72% of final four teams had an average recruiting ranking for their five classes at least as high as 15.2. A full 80.5% of final four teams from the last nine years had an average recruiting ranking of 25 or better. The teams that did not were Michigan State (2013, 35.8 average, Mike Dantonio), Oklahoma State (2011, 29.2, Mike Gundy), Stanford (2011, 30, David Shaw), TCU (2010, 75.6, Gary Patterson), Stanford (2010, 33, Jim Harbaugh), Cincinnati (2009, 63.6, Anger McRedface), and TCU (2009, 75.4, Patterson). We list the coaches here to give a general idea of what the quality of coaching was like for teams that made the final four but did not recruit at the level of a typical final four team. Four of the six coaches mentioned are acknowledged to be among the best in the game (Dantonio, Patterson, Harbaugh, and McRedface), Gundy is, at least, a good coach with an 84-44 record , and Shaw has a 42-12 record as a head coach.
So, while there are indeed outliers, the final four teams as a general rule recruit at a very high level. The two teams that have dominated the last nine years — Alabama and Ohio State with 10 total representatives in the final four — have a combined average class ranking for their final four teams of 8.48, with a median ranking of 6. Even Oregon, which can credit its scheme, culture, and coaching for a vast amount of its success, has averaged a class ranking of 18.9 for its three final four teams, with a median ranking of 15. In other words, even in a scheme as dynamic as Oregon’s, a certain amount of highly-rated talent is critical. Excluding those seven outliers above, 23 of the remaining 29 teams who have finished in the top four have had at least one top-five class contributing to their team, and 18 teams have had at least two top-five classes.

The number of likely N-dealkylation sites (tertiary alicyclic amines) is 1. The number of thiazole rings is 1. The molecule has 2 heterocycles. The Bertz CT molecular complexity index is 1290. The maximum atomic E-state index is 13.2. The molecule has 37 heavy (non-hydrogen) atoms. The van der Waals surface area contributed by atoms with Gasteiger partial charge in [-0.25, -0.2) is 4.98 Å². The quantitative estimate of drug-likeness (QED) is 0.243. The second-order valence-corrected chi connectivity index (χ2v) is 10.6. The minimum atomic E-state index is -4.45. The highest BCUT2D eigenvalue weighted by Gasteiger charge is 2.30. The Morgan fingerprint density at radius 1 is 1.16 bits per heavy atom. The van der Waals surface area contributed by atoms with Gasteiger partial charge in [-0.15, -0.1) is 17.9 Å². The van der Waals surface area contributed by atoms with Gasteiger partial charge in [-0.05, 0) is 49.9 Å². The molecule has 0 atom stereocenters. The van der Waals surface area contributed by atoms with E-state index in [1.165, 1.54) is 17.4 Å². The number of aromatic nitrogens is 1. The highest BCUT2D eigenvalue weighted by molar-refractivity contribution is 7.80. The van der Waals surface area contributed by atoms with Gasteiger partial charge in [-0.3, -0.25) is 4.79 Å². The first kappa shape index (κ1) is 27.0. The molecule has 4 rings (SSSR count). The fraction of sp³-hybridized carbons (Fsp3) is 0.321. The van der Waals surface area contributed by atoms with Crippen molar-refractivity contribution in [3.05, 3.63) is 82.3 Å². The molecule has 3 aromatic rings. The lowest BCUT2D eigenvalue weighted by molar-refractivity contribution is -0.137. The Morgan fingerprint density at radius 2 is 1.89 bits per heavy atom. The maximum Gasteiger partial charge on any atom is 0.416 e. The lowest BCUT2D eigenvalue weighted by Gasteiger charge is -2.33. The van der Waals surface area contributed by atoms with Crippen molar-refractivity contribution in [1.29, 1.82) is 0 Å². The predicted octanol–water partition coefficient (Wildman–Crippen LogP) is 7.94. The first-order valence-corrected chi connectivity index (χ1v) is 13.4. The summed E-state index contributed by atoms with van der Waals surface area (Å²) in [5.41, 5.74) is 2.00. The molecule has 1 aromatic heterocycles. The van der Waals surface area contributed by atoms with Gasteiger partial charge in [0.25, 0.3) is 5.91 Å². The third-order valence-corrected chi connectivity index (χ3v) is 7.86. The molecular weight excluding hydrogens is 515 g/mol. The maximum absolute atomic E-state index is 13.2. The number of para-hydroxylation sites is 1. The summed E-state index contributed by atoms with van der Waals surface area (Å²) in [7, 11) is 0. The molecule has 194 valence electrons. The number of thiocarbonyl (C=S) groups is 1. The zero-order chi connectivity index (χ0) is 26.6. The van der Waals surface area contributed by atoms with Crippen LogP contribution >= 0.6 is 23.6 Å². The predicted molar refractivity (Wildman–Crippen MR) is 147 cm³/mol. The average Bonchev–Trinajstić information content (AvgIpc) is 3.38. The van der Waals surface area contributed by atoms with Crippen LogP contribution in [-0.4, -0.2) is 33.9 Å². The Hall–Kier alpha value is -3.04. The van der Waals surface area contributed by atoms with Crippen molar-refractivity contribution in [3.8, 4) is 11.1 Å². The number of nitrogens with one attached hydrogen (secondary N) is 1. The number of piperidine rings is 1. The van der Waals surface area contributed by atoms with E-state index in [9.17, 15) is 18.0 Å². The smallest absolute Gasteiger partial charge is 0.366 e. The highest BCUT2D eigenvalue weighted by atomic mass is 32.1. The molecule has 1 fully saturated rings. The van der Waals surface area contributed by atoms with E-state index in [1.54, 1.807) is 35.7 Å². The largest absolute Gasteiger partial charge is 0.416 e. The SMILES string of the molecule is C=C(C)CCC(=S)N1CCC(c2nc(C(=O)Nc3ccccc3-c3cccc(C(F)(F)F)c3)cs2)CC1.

In terms of the foundational players, if you throw out those seven outlier teams we talked about above, the average ranking for each team’s two foundational classes (again, meaning the classes that comprised the 4th and 5th year players for each program) was 11.18, and the median ranking was 8.
So, here’s what the average profile looks like for a playoff team (excluding the 7 outliers):
Average Class Ranking: 10.43
Median Class Ranking: 8
Average Foundational Class Ranking: 11.18
Median Foundational Class Ranking: 8
To draw some quick conclusions from the data we’ve compiled: unless you are coached by an elite coach at a mid-major (Gary Patterson at TCU in 2010 and 2009, Brian Kelly at Cincinnati, which was in the terrible Big East in 2009) OR you have a very specific system that very few teams in college football run anymore (Shaw at Stanford in 2011, Harbaugh at Stanford in 2010), you almost certainly need to recruit at a top-15 level or above with consistency to be a viable threat for a playoff spot.